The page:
Rudy never met a war he didn’t like

In some circles, it’s pretty much taken for granted that the war in Iraq is an unmitigated disaster with no possible gain for all the pain, and that you can make this observation over and over with no one objecting. Only someone is. Rudolph Giuliani.

“Do I think the mission overall in Iraq is the correct one?” he asked the other day, following up with a quick answer. “I think without a doubt it is.”

According to the Associated Press, the Republican presidential candidate then went on to say “the Democrats are going to change their minds about it again.” He noted that Hillary Rodham Clinton and John Edwards both voted in the Senate to allow military action in Iraq, although Clinton now says she wouldn’t do it if she had all the information then that she has now, and Edwards has apologized.

“Suppose Hillary Clinton and John Edwards’ new position was their position back then, that it was a mistake to take him (Saddam Hussein) out,” Giuliani is quoted as saying. “Wouldn’t we be dealing with Saddam Hussein becoming nuclear right now? If Iran was becoming nuclear, what would he be doing? Sitting there letting his arch-enemy gain nuclear power over him? Or would we now be dealing with two countries seeking to become nuclear powers?”

The answer of some is, oh heavens no — Saddam was hemmed in by U.N. weapons inspectors right before we went to war with him, and that’s where he would have stayed, scared to return to his genocidal, super-aggressive, endlessly reckless, weapons-adoring ambitions.

The only thing forgotten in this response is everything, that, for instance, Saddam was bribing his way out of sanctions and was once again refusing to cooperate with inspectors. If he had bluffed his way out of this U.N. resolution as he had done with better than a dozen others in the past, he would have won. He would have shown that paper tigers seldom grow very sharp teeth. He could have gotten on with his bad, old ways.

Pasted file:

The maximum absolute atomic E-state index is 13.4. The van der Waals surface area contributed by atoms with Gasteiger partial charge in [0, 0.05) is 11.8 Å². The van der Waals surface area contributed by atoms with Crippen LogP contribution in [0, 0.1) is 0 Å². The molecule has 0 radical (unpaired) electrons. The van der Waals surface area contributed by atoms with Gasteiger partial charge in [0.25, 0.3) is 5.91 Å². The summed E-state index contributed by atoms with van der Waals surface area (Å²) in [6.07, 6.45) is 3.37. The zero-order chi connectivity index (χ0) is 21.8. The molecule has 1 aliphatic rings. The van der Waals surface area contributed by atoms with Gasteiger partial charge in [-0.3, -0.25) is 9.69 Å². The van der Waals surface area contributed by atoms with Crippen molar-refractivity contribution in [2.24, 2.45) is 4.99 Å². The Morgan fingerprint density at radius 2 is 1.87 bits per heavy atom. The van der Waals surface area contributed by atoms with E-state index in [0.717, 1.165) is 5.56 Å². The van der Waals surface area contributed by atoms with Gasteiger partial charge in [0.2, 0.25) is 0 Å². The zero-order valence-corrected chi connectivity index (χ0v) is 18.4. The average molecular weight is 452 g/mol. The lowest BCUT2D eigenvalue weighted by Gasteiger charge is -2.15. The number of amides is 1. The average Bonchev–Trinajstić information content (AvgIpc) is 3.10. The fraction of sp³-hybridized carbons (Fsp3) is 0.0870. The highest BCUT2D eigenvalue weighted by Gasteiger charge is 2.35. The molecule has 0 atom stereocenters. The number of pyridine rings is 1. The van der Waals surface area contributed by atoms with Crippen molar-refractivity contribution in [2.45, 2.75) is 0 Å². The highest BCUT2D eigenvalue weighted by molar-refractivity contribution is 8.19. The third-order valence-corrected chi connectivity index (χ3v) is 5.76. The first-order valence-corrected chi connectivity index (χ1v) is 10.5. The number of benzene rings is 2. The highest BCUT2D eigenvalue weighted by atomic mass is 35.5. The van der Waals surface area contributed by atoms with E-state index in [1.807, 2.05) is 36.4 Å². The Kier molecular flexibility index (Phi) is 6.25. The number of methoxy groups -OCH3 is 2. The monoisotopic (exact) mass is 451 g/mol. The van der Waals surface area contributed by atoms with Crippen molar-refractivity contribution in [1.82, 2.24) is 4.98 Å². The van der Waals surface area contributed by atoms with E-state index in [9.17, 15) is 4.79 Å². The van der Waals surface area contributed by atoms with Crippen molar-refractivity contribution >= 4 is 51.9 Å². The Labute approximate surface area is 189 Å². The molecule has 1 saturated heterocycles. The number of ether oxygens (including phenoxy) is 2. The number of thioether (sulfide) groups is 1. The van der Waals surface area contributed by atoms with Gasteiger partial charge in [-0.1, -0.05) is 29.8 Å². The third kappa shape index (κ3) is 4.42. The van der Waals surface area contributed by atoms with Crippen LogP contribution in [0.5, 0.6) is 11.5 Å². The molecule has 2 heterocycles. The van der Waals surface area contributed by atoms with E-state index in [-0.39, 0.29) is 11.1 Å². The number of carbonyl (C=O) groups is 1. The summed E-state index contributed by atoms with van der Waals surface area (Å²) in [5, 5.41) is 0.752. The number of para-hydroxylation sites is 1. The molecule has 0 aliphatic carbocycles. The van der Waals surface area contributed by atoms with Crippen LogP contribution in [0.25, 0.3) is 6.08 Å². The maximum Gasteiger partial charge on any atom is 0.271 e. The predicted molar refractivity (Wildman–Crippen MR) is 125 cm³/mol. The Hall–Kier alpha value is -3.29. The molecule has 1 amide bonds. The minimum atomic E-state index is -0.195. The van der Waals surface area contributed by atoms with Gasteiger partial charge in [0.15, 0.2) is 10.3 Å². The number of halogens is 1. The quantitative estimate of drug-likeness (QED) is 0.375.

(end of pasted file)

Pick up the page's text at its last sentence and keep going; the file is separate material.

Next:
The members of the Senate who voted for the war-authorizing resolution themselves had access to U.S. intelligence reports that had found evidence overall that Saddam still had weapons of mass destruction — they weren’t dependent simply on pronouncements from the White House. For that matter, intelligence agencies in other nations, even including France, had come to the same conclusion. No weapons of mass destruction have been located, as everyone knows, but we also know Saddam could have reconstituted programs developing biological and chemical weapons with relative ease and had at least made inquiries indicating an interest in once more aiming to construct nuclear weapons.

Some of the arguments against this war are certainly powerful, including one that came from the first President Bush. He said in a book that defeating Iraq would leave you with an unholy mess to try to manage, and, of course, that is what happened. The most grievous difficulty is dealing with an enemy whose chief mode of combat is to send out suicide bombers to slaughter civilian members of its own population. Finding a way to make the Iraqi government work in a land of tribes that have hated each other for centuries is an enormous hurdle, and instituting a system that will be self-sustaining, reasonable and decent over the long haul is a job so perplexing as to sometimes seem impossible. Meanwhile, people are being killed, including U.S. troops, and the financial cost to the United States is huge.

There is the other side, though, namely that the worst fears voiced by the Bush administration could have materialized — that without this war, an emboldened Saddam might stealthily have put powerful weapons in the hands of terrorists and once more pursued nuclear goals leading to even more danger of terrible catastrophe in the world. Despite how badly the occupation by the United States and its allies has gone, it’s possible now that Iraq will emerge into a responsible, humane nation helping to promote peace and stability in the Middle East.

“I think the verdict of history is going to be that it was the right decision,” Giuliani said.

(Jay Ambrose, formerly Washington director of editorial policy for Scripps Howard newspapers and the editor of dailies in El Paso, Texas, and Denver, is a columnist living in Colorado. He can be reached at SpeaktoJay(at)aol.com.)

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